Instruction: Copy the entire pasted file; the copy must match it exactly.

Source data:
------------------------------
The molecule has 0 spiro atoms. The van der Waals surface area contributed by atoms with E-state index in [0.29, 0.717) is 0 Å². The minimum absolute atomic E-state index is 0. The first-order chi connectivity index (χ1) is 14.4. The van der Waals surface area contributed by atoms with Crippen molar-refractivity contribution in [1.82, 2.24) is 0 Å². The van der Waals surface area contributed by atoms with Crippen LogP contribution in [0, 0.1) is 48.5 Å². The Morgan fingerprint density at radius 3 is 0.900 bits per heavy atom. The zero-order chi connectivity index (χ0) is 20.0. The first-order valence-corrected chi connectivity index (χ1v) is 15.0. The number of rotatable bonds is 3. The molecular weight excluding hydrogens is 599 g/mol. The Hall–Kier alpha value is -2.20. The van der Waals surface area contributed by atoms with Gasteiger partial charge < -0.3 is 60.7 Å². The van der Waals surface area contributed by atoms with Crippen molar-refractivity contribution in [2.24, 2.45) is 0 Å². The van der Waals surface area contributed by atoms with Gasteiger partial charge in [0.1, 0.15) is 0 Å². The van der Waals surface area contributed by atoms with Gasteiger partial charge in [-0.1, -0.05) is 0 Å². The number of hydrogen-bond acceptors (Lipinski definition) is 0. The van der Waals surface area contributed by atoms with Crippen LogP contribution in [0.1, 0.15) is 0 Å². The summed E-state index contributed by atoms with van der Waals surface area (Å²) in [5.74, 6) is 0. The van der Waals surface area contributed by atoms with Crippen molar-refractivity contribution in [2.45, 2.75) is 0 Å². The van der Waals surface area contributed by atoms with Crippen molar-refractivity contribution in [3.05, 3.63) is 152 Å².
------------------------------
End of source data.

The molecule has 0 spiro atoms. The van der Waals surface area contributed by atoms with E-state index in [0.29, 0.717) is 0 Å². The minimum absolute atomic E-state index is 0. The first-order chi connectivity index (χ1) is 14.4. The van der Waals surface area contributed by atoms with Crippen molar-refractivity contribution in [1.82, 2.24) is 0 Å². The van der Waals surface area contributed by atoms with Crippen LogP contribution in [0, 0.1) is 48.5 Å². The Morgan fingerprint density at radius 3 is 0.900 bits per heavy atom. The zero-order chi connectivity index (χ0) is 20.0. The first-order valence-corrected chi connectivity index (χ1v) is 15.0. The number of rotatable bonds is 3. The molecular weight excluding hydrogens is 599 g/mol. The Hall–Kier alpha value is -2.20. The van der Waals surface area contributed by atoms with Gasteiger partial charge < -0.3 is 60.7 Å². The van der Waals surface area contributed by atoms with Crippen molar-refractivity contribution in [2.24, 2.45) is 0 Å². The van der Waals surface area contributed by atoms with Gasteiger partial charge in [0.1, 0.15) is 0 Å². The van der Waals surface area contributed by atoms with Gasteiger partial charge in [-0.1, -0.05) is 0 Å². The number of hydrogen-bond acceptors (Lipinski definition) is 0. The van der Waals surface area contributed by atoms with Crippen LogP contribution in [0.1, 0.15) is 0 Å². The summed E-state index contributed by atoms with van der Waals surface area (Å²) in [5.74, 6) is 0. The van der Waals surface area contributed by atoms with Crippen molar-refractivity contribution in [2.45, 2.75) is 0 Å². The van der Waals surface area contributed by atoms with Crippen molar-refractivity contribution in [3.05, 3.63) is 152 Å².